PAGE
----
There are five larger series from the United States (16), the United Kingdom (18), Sweden/Denmark (21), Finland (23) and Germany (28), which have assessed the overall cancer rate in acromegaly in comparison with that in the general population. Together, they report on 439 cases of several types of malignancies in 4690 patients, with estimated SIR higher in three studies (16, 21, 23) and lower or not different from the general population in two (18, 28). One possibility for these conflicting findings, which still persist considering only large-scale comparable studies, is that cancer risk in both acromegaly and non-acromegaly populations might actually vary among different settings, preventing a reliable generalization of the results (30). For instance, CRC incidence and mortality rates vary up to ten-fold worldwide, with distinct gradients across human development levels (31). As a general rule, however, most investigators agree that, regardless of the reason, if acromegaly increases the risk of cancer, the magnitude of this association is modest (3, 9, 10).

Mortality

The overall mortality rates in patients with acromegaly are comparable to population-based controls, if circulating GH and IGF1 levels are normalized by treatment. In this context, cancer-related mortality in acromegaly is not increased (2, 3). However, in two studies (18, 32), patients with active disease and persistently elevated GH and IGF1 values had significantly higher mortality from cancer, particularly CRC, than those with normal IGF1 or GH levels, although overall, the cancer-related mortality was not greater than the observed mortality in the general population, and it is not affected by the duration of disease or patient’s age at diagnosis (4, 10, 11).

In a recent cohort of 442 patients with acromegaly from a single-center in Mexico City, the standardized mortality ratio (SMR) was similar to that seen in the general population, but among 22 patients who died during the follow-up, cancer was the most common cause of death, and it was a significant predictor of mortality (27). Malignancies were also an independent predictor of mortality in a recent Italian multicenter study with 1512 patients, in which reduction of SMR was linked to the disease control (33). These are novel, unexpected findings, contrasting with all previous observations that cancer does not predict mortality in acromegaly, and that vascular and respiratory diseases are the leading causes of death. It remains to be further elucidated if a change in factors influencing mortality in acromegaly will occur in this new era where a higher proportion of patients live longer and have their disease controlled by the multimodal therapeutic approach and careful management of comorbidities.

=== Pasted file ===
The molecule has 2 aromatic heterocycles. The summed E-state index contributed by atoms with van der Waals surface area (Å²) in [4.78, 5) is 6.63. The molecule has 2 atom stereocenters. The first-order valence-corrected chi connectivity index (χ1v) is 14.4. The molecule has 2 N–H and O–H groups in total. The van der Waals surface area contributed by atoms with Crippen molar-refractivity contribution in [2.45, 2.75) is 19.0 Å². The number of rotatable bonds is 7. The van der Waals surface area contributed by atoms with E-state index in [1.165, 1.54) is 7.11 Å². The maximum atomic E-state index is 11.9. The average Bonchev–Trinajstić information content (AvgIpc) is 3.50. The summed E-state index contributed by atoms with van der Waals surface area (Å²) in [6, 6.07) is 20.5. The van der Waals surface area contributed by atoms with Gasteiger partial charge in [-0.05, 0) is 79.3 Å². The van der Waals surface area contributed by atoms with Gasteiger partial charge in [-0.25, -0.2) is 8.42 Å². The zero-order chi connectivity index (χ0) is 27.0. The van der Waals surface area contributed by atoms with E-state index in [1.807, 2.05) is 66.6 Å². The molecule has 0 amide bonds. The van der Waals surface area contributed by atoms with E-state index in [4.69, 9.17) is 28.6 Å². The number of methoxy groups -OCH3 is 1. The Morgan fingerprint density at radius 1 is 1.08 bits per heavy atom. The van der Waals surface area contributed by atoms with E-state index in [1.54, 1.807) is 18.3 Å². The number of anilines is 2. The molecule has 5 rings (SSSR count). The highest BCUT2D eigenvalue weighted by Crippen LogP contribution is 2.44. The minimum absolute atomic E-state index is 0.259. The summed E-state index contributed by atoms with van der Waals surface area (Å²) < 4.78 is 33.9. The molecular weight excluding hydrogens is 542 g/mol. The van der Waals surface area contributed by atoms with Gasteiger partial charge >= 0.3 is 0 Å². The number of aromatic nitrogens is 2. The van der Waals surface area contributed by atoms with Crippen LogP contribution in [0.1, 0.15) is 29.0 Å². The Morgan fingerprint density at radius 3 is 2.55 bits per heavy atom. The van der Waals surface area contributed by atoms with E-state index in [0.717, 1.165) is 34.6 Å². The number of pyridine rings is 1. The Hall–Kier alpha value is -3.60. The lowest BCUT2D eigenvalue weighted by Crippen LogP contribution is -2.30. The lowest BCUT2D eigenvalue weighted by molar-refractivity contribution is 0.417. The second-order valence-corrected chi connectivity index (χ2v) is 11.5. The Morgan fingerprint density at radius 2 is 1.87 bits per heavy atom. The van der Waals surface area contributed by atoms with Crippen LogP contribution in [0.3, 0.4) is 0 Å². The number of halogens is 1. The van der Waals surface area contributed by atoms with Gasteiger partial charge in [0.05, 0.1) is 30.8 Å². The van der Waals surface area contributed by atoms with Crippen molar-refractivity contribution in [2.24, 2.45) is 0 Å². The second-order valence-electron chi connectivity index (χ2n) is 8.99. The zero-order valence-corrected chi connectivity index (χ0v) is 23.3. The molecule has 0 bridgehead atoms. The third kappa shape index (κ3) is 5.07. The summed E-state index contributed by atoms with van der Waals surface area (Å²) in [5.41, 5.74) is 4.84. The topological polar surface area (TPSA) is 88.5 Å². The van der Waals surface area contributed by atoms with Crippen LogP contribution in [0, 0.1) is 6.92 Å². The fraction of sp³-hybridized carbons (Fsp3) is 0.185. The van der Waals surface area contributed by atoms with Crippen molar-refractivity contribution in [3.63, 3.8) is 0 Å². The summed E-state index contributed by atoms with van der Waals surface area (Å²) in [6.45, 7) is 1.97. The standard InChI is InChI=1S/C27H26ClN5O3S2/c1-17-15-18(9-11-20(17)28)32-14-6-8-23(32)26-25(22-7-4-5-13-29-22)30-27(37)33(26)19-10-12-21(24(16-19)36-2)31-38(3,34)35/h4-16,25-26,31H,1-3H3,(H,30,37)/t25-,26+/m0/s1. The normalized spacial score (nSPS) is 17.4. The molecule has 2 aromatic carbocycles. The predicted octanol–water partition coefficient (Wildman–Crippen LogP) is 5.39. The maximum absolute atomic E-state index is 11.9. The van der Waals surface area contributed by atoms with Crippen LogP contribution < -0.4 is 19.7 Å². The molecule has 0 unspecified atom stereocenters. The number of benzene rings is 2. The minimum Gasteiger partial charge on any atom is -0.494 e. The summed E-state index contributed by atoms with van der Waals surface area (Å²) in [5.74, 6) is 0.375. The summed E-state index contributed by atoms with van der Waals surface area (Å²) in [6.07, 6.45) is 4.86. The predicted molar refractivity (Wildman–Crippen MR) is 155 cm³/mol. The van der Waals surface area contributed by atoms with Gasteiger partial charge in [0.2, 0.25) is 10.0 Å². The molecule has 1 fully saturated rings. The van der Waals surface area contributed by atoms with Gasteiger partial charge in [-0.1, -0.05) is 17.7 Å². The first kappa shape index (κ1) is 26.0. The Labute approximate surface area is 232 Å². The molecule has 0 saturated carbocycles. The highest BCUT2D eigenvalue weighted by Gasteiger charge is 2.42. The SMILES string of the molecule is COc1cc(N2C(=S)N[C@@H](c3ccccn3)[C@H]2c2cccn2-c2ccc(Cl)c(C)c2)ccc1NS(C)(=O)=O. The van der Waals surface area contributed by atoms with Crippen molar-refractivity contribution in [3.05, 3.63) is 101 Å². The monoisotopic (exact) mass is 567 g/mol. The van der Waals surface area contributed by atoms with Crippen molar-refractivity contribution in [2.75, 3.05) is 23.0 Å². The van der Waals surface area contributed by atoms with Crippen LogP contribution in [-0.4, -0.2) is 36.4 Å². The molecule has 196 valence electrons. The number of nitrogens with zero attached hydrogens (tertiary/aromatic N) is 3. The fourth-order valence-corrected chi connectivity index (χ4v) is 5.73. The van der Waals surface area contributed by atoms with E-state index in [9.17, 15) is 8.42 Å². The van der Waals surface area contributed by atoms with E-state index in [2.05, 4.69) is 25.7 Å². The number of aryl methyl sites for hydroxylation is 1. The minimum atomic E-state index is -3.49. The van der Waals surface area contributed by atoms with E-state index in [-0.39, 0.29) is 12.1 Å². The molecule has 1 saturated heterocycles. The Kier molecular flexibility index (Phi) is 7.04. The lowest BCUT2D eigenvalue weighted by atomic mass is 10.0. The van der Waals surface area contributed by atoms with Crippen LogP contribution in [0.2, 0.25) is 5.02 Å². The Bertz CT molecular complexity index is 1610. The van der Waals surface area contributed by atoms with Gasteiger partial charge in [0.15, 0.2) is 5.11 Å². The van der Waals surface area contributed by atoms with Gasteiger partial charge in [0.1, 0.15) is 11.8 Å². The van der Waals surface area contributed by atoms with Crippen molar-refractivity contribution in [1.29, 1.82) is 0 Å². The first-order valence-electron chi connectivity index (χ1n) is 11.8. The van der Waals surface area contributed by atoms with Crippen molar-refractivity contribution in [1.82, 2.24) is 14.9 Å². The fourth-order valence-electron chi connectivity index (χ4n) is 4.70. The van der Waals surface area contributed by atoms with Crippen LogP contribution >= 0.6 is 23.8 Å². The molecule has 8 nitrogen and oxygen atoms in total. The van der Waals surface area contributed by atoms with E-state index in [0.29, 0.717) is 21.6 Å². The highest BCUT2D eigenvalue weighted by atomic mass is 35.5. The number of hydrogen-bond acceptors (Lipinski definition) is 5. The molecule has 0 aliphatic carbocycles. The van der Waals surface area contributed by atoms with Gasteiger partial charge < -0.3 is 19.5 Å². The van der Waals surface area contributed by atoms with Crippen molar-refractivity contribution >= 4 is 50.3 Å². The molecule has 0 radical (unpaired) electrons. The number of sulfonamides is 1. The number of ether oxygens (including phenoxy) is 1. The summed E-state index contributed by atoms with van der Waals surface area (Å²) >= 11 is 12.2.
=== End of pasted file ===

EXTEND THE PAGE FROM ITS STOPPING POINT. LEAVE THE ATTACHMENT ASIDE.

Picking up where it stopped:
Specific types of cancer

Over the years, a wide diversity of cancers has been described in association with acromegaly, including neoplasms of the gastrointestinal tract, thyroid, breast, lung, prostate, skin, soft tissues, brain, bone and lympho-hematopoietic system (4, 10, 11). In the pioneering study by Mustacchi and Shimkin (12), the main tumors found were lung carcinomas in men and breast and endometrial adenocarcinomas in women. Interestingly, no colon cancer was recorded. Since then, CRC has become the spotlight with a still unsolved debate on the exact extent of its risk in acromegaly. Similarly, a high prevalence of thyroid cancer has been suggested by several investigators in the past years (24, 26), and these two malignancies are discussed in more detail below. Despite biological evidence and epidemiologic data from the non-acromegalic population suggesting an elevated risk of breast cancer in subjects in the higher IGF1 quartiles, in acromegalic women such an association has not convincingly been demonstrated in any large epidemiological series. The same observation applies to prostate cancer in acromegalic men and lung cancer in both sexes (4, 5, 6, 7, 8, 9).

Colorectal cancer